Tuesday December 18, 2018

Urban Theka- Offering the vibrant tradition and culture rooted in Punjab

The store, ‘Urban Theka’ is an amalgamation of Punjab’s colourful, humorous and vibrant life

0
//
Urban Theka, Chandigarh Source: Youtube
Republish
Reprint

Chandigarh: This is one thing that Punjabis don’t mind wearing on their sleeves – ‘Punjabiat’. Even the younger generation of Punjabis, be it in India or abroad, are quite inclined to do so.

With the demand for traditional Punjabi things, which are packaged in tune with the times and latest demand, increasingly in the last few years, stores dealing with traditional items and even catchy Punjabi one-liners are creating business out of the demand.

In a leading mall in Chandigarh, where top brands vie with each other for maximum footfalls and selling trendy and latest stuff, a new store has taken up the challenge of offering the vibrant tradition and culture rooted in Punjab.

From the signboard at the entrance, which proudly proclaims ‘Theka Khushiyaan Da’ (Vend of happiness), the store, ‘Urban Theka’, is an amalgamation of Punjab’s colourful, humorous and vibrant life.

This ‘mini Punjab’ guarantees you a true and raw taste of Punjab. Located on the second floor in Elante Mall, this store can be spotted from a distance, thanks to its bright ambience, handmade figurines and ‘phulkaris’.

Related article: Punjab Grill: One stop for all Punjabi food cravings

“Our opening coincided with Baisakhi — Punjab’s colourful festival. The happiness surrounding Baisakhi goes well with the theme of ‘Urban Theka’,” I. P. Singh, an entrepreneur, who along with his wife, Sunny Thakral, has painstakingly put together the concept, told IANS.

The husband-wife duo say that the “idea is to merge Punjab’s age- old rural culture with its modernity”.

The trend was started over a decade ago by popular brand ‘1469’ which cashed on the demand for ‘anything Punjabi’. Its ‘Pure Punjabi’ brand of T-shirts have been a runaway hit among youth and even the older ones.

The ‘Urban Theka’ store reminds one of the Punjabi folklore and traditions with ladies weaving and embroidering dupattas in phulkaris, men and women doing the ‘bhangra’ and men with ‘dhols’, ‘chimtas’ and ‘sapps’ (traditional musical instruments).

“You get a feel of rural Punjab. One can see beautifully chiselled figurines of Punjabi women churning butter using ‘madhaani’ (traditional butter-making equipment), women using the ‘charkha’ and the like.

The store also takes you to the times of ‘Bhai Kanhaiya’, a Sikh sevadar who served water to the Mughal enemy forces injured in the war against the Sikh forces. Punjab’s history is highlighted through figurines and busts of personalities like ‘Mai Bhago’, ‘Banda Bahadur’, a life size statue of ‘Maharaja Ranjit Singh’ and many more,” Singh said.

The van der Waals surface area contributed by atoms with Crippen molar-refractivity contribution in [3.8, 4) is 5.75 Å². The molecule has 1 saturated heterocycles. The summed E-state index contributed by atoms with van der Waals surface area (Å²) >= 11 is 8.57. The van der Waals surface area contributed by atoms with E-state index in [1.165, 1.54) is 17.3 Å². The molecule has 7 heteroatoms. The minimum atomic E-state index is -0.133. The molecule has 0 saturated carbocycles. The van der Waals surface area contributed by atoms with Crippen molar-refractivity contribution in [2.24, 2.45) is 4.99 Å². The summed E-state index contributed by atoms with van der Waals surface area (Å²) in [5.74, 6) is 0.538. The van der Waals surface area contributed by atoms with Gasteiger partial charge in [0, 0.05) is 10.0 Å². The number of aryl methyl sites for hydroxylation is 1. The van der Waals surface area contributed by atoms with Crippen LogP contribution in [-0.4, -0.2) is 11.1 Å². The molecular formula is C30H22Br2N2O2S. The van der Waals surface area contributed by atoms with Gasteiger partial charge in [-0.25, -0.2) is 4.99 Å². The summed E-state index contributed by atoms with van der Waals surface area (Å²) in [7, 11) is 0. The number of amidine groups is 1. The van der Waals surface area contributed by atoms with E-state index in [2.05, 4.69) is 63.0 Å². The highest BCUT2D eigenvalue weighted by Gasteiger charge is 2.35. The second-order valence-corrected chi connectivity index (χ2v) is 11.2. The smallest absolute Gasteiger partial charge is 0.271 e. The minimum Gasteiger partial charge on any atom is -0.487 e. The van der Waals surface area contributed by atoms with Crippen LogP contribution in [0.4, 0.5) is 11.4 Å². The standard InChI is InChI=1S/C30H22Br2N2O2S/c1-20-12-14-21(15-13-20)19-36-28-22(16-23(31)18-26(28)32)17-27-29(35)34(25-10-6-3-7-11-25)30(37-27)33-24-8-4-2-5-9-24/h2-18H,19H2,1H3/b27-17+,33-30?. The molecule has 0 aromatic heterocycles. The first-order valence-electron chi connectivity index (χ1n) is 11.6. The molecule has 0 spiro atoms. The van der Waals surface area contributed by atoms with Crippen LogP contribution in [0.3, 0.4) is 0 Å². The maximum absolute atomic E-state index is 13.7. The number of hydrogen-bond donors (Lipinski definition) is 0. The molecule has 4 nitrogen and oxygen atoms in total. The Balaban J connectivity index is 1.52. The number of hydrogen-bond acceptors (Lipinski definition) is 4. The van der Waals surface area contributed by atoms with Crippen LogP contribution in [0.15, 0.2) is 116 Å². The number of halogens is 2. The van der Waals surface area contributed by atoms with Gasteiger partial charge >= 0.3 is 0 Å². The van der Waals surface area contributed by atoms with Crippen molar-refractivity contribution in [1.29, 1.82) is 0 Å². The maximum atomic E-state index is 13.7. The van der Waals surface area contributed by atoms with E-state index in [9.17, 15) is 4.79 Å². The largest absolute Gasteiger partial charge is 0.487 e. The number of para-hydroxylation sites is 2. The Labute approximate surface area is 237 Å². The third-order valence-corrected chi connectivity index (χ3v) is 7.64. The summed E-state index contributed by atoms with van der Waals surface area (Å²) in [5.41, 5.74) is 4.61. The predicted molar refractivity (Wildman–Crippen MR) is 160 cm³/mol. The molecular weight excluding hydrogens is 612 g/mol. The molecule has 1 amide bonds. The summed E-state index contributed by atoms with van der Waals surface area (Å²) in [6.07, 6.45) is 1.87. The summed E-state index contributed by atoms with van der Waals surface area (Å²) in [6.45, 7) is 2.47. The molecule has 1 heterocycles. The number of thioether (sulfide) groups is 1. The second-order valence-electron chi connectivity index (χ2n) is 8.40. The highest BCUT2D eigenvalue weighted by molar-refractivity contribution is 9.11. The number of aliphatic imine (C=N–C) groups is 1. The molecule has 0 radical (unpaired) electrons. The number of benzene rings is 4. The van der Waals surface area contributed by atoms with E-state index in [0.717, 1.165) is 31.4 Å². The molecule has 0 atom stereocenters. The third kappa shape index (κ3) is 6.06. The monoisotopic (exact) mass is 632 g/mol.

Other items in the store like ‘bantey’ (marbles), ‘gulli danda’ and ‘gulail’ are sure to take you down memory lane and revive childhood memories.

To catch the fancy of the youth, the store sells funky T-shirts with quirky text like “Dheet (stubborn) by Nature” and “Installing muscles – Bass Vekhi chall”. The price ranges from Rs.500 to Rs.1,500.

The outlet has been curated with accessories that incorporate a good, humorous style, so typical of Punjab, which makes it a “must own”.

Miniature trucks have an authentic look with mis-spelt one-liners like ‘Use Diaper at Night’ imitating the ones to be spotted on the highways. ‘Drink Responsibly – Dullann na Deyo’ (Don’t let it spill).

Pre-stitched parnas and turbans make it one of the only shops to be selling turbans in malls. Also, phulkari dupattas, artistically embroidered by women in the villages of Patiala, are displayed. The store directly deals with the craftsmen embroidering phulkaris and designing juttis, eliminating the middlemen.

“Urban Theka is not only displaying the culture of Punjab in a unique way but is also helping in reviving the diminishing art and craft in Punjab. It is quite a refreshing store,” Anuradha Kumar, a shopper who happened to cross the store and got attracted to have a “look in”.

The statement outside the trial room says ‘Try Maar Lai’. A car sticker ‘Caution – Peg Lagga’ for the back-screen. Coasters are no less: ‘Aao Bhaino Chugli Kariye’ (Come sisters, let’s gossip).

The brand ‘1469’ has been the pioneer in promoting traditional items, especially clothes and accessories, to the youth in a big way through its stores and online sales.

In Chandigarh’s Sector 17, the ‘1469’ store attracts many customers who want to wear their ‘Punjabiat’ on their sleeve, literally!

The store and some other shops like this sell traditional ware in Punjab and Haryana.

While these stores have been around for nearly a decade, earlier it was the Punjab government-run ‘Phulkari’ stores which sold traditional items – from Punjabi juttis to phulkari duppattas and suits.